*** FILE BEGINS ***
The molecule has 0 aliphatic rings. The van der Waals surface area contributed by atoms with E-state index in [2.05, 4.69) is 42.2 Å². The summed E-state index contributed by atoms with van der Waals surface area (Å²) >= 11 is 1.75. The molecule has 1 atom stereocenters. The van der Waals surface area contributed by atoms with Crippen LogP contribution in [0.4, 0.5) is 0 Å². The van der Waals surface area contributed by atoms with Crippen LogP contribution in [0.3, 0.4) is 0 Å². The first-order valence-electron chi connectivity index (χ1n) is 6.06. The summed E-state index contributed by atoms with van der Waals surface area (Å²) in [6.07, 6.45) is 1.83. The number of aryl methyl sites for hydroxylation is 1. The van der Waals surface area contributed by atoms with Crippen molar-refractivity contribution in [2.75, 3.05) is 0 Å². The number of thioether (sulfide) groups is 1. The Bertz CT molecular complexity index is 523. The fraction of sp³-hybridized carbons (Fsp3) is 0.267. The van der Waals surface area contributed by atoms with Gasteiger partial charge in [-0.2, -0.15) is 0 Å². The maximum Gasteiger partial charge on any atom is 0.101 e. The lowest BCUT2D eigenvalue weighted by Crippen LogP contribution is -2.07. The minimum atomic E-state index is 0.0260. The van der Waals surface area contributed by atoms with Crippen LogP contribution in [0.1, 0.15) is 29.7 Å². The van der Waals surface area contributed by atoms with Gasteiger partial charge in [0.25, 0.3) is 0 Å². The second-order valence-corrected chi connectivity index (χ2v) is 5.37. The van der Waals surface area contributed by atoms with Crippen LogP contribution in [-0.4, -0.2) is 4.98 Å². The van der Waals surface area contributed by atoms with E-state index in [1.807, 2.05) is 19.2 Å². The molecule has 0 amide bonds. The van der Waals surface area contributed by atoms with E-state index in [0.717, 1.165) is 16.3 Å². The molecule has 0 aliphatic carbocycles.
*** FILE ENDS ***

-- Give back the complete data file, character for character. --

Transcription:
The molecule has 0 aliphatic rings. The van der Waals surface area contributed by atoms with E-state index in [2.05, 4.69) is 42.2 Å². The summed E-state index contributed by atoms with van der Waals surface area (Å²) >= 11 is 1.75. The molecule has 1 atom stereocenters. The van der Waals surface area contributed by atoms with Crippen LogP contribution in [0.4, 0.5) is 0 Å². The van der Waals surface area contributed by atoms with Crippen LogP contribution in [0.3, 0.4) is 0 Å². The first-order valence-electron chi connectivity index (χ1n) is 6.06. The summed E-state index contributed by atoms with van der Waals surface area (Å²) in [6.07, 6.45) is 1.83. The number of aryl methyl sites for hydroxylation is 1. The van der Waals surface area contributed by atoms with Crippen molar-refractivity contribution in [2.75, 3.05) is 0 Å². The number of thioether (sulfide) groups is 1. The Bertz CT molecular complexity index is 523. The fraction of sp³-hybridized carbons (Fsp3) is 0.267. The van der Waals surface area contributed by atoms with Gasteiger partial charge in [-0.2, -0.15) is 0 Å². The maximum Gasteiger partial charge on any atom is 0.101 e. The lowest BCUT2D eigenvalue weighted by Crippen LogP contribution is -2.07. The minimum atomic E-state index is 0.0260. The van der Waals surface area contributed by atoms with Crippen LogP contribution in [0.1, 0.15) is 29.7 Å². The van der Waals surface area contributed by atoms with Gasteiger partial charge in [0.25, 0.3) is 0 Å². The second-order valence-corrected chi connectivity index (χ2v) is 5.37. The van der Waals surface area contributed by atoms with Crippen LogP contribution in [-0.4, -0.2) is 4.98 Å². The van der Waals surface area contributed by atoms with E-state index in [1.807, 2.05) is 19.2 Å². The molecule has 0 amide bonds. The van der Waals surface area contributed by atoms with E-state index in [0.717, 1.165) is 16.3 Å². The molecule has 0 aliphatic carbocycles.